CHICAGO (Reuters) - United Airlines Chief Executive Oscar Munoz promised on Wednesday to accommodate any passengers concerned about flying Boeing Co’s 737 MAX jets once regulators deem the aircraft safe to fly again.
United is the only one of the three U.S. MAX operators to make such an announcement so far. Southwest Airlines Co, the world’s largest MAX operator, said on Wednesday discussions were still ongoing.
American Airlines Group Inc said on Wednesday “customers can be assured that our pilots would never operate an unsafe aircraft,” echoing other carriers’ insistence that safety is paramount to putting the globally grounded jets back in the air.
Still, following two fatal crashes of the MAX model within months, an Ethiopian Airlines jet in March after a Lion Air jet in October, Munoz said he wants customers to feel as comfortable as possible.
“If people need any kind of adjustments we will absolutely rebook them,” Munoz told reporters after the airline’s annual shareholders’ meeting.
Munoz said it was too soon to discuss whether Boeing would pick up the tab. None of the shareholders at the meeting questioned the company’s MAX plans. United is in the midst of a growth plan that has fueled a 17% share rise over the past year.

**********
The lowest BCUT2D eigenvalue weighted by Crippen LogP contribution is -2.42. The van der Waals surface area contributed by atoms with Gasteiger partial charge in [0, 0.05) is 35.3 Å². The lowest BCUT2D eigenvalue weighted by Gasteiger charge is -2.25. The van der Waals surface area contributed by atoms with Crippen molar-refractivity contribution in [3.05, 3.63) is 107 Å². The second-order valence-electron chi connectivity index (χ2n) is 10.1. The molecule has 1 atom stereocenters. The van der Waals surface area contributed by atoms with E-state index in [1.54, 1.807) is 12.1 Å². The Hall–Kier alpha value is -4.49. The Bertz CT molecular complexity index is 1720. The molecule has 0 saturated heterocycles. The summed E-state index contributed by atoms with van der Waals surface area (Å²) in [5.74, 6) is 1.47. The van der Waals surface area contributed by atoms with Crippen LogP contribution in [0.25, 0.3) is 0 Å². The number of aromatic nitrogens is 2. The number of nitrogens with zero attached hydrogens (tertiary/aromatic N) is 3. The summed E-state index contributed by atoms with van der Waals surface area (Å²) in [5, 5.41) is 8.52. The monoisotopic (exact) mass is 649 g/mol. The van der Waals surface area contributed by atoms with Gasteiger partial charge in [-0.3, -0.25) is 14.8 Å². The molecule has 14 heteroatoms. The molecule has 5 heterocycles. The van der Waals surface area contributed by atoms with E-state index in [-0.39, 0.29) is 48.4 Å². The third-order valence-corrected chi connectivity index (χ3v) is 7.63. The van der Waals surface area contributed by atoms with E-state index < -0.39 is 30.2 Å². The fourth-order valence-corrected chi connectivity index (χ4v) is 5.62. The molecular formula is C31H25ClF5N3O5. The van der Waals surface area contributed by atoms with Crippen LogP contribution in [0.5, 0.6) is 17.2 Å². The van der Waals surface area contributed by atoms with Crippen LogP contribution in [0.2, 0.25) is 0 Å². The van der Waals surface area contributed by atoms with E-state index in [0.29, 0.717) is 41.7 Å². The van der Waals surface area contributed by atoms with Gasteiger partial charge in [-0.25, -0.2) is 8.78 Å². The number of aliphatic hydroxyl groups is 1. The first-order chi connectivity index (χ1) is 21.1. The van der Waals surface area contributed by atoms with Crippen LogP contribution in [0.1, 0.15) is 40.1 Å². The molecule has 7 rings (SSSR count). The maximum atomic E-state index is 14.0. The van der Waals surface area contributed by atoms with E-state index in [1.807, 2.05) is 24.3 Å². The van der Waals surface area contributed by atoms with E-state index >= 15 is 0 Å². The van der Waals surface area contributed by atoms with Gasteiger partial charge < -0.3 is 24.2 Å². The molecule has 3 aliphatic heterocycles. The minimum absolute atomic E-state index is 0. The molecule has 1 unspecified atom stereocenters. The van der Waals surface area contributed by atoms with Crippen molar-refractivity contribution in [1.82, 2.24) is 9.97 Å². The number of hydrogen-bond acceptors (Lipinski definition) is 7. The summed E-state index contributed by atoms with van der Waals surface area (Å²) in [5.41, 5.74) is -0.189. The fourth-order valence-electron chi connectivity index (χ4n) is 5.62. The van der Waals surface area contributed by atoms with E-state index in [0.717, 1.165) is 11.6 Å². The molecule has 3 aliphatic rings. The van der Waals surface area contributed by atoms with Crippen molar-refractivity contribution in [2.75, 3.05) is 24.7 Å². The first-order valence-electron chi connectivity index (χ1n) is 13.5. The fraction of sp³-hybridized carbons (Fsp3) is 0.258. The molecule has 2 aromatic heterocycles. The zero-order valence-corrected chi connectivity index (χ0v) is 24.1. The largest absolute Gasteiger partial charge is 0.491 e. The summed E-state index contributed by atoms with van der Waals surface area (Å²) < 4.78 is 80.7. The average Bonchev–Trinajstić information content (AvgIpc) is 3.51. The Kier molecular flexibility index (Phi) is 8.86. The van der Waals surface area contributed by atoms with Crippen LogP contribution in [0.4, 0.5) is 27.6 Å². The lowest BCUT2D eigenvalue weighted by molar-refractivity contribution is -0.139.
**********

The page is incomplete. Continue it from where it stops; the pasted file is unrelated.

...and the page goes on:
Global regulators are meeting with the U.S. Federal Aviation Administration on Thursday to discuss Boeing’s proposed software fix and training updates for the MAX, which has been grounded since mid-March.
The timing of regulatory approval is still unclear, and Munoz said that is only the first step, with independent analysis and public and employee confidence critical in the Chicago-based airline’s strategy for eventually flying the jets again.
A Reuters/Ipsos poll released last week showed U.S. fliers still value ticket prices over aircraft models when choosing flights, suggesting the crashes have had little impact on consumer sentiment.
The No. 3 U.S. airline by passenger traffic, which trades under parent company United Continental Holdings Inc, operates 14 MAX jets and has dozens more on order.
United, American and Southwest together have canceled thousands of flights during the busy U.S. summer travel season and warned of hits to profits from the grounded MAX, which many airlines had rushed to buy thanks to the narrowbody’s higher fuel-efficiency and longer range.
Still, Munoz said he was not concerned about the timetable for a return to service.
“We have to fly this aircraft for a long period of time, so a week, a month, whatever is not that important,” Munoz said.
Reporting by Tracy Rucinski in Chicago; Editing by Matthew Lewis and Phil Berlowitz
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